The whole of the iron structure is planned with bays 16 feet 10 inches from centre to centre, and covers a space of 7,300 square yards. The frame-work of this building comprises cast-iron foundation plates, provided with rain-water outlets, to which a portion of the first tier columns are bolted; transverse open work cast-iron girders, bolted or fixed to columns, pilasters and brickwork. Also longitudinal solid web cast-iron girders, connected to columns by dovetailed joints run with lead at the upper part of second tier columns, which are bolted to the first tier; transverse arched roof girders, and longitudinal cast-iron gutters are fixed. The third tier columns to clerestory are bolted to the second tier columns, having longitudinal cast-iron gutters fixed to the tops thereof; cast-iron buttresses are fixed to the third tier columns and to the transverse arched roof of girders. The abutments for the main roof over the nave are cast on the third tier columns. The nave roof principals are formed with angle iron flanges, connected by flat bar lattice work and cast iron bracket struts, to which are bolted the cast iron purlins, this forming an entire self-supporting frame work of iron 60 feet high, to be filled in and covered with wood work, glass, corrugated iron, and zinc. The winter garden portion of the building has a total length of 477 feet, and a breadth of 84 feet, divided into a nave of three bays, or 50 feet 6 inches; and aisles of a single bay each at the sides; the aisles are of two stories in height reaching to the springing of the nave ribs ; the floor of their galleries is 18 feet from the ground, and they are roofed over with a continuous span roof. The columns are of cast-iron, and are square, with the angles rounded, have spreading bases and other features of an ornamental character ; and the points of connexion between them are the girders carrying the galleries, and all similar points of junction, are skilfully and suitably emphasized.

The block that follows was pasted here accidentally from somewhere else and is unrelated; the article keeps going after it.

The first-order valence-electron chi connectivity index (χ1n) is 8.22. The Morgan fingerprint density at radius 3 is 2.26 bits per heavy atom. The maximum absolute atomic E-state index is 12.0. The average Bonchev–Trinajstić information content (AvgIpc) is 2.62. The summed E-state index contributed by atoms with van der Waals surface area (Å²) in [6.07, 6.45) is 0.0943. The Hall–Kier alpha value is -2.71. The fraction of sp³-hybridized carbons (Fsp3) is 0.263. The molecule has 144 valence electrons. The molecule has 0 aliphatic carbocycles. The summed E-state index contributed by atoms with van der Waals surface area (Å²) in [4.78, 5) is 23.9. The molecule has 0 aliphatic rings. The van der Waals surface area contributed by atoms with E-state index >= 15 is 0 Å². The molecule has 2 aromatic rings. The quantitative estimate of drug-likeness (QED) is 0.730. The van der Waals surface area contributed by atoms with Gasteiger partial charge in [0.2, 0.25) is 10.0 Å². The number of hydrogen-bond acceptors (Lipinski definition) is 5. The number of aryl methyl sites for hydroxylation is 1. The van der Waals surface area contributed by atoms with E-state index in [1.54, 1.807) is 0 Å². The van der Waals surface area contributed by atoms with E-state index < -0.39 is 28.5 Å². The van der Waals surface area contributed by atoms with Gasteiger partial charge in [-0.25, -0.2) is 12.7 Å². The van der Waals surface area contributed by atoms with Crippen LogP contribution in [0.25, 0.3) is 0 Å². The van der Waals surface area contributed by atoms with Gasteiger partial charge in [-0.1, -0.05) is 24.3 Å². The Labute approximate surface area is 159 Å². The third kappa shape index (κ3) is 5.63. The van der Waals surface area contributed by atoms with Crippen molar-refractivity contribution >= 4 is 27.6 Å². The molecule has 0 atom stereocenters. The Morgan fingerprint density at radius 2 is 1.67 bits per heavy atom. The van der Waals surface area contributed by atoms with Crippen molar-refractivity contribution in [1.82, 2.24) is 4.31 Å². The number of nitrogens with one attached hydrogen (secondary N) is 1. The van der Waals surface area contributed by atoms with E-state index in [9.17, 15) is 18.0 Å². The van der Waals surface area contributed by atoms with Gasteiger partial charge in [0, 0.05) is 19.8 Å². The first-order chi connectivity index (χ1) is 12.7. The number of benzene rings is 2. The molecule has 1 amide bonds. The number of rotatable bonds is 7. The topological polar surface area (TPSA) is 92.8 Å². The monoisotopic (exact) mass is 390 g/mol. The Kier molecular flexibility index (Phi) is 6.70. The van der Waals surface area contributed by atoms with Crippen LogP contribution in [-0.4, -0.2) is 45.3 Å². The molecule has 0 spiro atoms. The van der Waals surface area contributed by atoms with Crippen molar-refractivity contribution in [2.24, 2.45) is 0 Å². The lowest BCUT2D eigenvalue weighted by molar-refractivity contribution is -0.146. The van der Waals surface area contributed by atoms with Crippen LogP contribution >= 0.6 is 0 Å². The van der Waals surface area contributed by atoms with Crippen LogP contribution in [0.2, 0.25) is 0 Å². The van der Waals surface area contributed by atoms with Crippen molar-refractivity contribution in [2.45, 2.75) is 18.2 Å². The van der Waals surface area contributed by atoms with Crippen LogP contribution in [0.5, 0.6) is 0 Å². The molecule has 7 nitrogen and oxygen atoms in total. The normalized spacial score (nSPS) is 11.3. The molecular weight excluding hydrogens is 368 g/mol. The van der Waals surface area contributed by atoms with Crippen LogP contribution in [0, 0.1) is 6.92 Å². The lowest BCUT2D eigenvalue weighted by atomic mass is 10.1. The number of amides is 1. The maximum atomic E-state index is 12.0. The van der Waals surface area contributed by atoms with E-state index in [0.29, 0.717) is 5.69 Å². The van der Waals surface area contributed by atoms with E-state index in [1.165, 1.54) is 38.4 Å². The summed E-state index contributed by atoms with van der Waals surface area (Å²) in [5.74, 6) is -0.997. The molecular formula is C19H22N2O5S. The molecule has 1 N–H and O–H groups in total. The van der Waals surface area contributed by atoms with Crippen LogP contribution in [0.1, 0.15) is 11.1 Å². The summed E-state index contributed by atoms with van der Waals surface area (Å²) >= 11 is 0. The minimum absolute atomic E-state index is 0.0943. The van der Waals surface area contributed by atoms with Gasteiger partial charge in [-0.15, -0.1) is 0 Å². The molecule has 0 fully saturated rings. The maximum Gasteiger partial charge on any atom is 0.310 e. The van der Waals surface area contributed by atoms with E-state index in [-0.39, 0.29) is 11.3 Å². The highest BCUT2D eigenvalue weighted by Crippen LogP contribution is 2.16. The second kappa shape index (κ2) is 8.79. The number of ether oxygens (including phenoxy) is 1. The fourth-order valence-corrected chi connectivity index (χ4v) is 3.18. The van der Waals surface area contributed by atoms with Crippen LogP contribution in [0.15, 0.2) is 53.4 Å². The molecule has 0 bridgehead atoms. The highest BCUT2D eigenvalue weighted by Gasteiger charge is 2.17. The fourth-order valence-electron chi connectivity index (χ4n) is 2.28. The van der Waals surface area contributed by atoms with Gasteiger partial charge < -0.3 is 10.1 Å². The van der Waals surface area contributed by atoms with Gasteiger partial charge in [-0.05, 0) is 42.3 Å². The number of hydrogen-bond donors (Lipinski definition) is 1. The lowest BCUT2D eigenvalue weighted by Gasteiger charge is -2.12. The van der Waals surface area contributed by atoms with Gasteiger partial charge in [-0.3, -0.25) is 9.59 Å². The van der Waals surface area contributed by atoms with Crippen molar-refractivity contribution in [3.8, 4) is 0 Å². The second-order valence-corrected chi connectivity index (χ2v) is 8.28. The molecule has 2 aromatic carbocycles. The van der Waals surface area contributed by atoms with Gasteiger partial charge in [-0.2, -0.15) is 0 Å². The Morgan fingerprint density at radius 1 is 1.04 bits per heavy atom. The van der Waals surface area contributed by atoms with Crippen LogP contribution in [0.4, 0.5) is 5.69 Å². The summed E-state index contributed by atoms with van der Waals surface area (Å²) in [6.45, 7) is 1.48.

The flying buttresses above the roof of side aisle distribute the thrust of the nave roof between the outer and inner line of columns; and as these are connected together at their bases by strong plate girders below the ground floor line, and are braced diagonally with horizontal diagonal braces at the level of the gallery floor, it has been found possible so to stiffen the whole aisle as to form a series of buttresses or piers to the nave roof, without recourse to diagonal braces fixed vertically, as is customary.
The gallery flooring is also trussed by these wrought-iron rods, arranged diagonally on plan, by which arrangement the vertical pressure is at once brought on the columns and not transmitted to the girders, thus leaving them to their assigned duty of bracing the structure to resist the thrust of the roof. By this arrangement of the truss rods they also form a horizontal bracing to the galleries, and support the purlins on which the joists bear. The northern and southern transepts are enclosed and covered with glass, fixed in wood frames and bars. The courts are partially enclosed with corrugated iron, and the roof covered with Italian rolled zinc, and glass.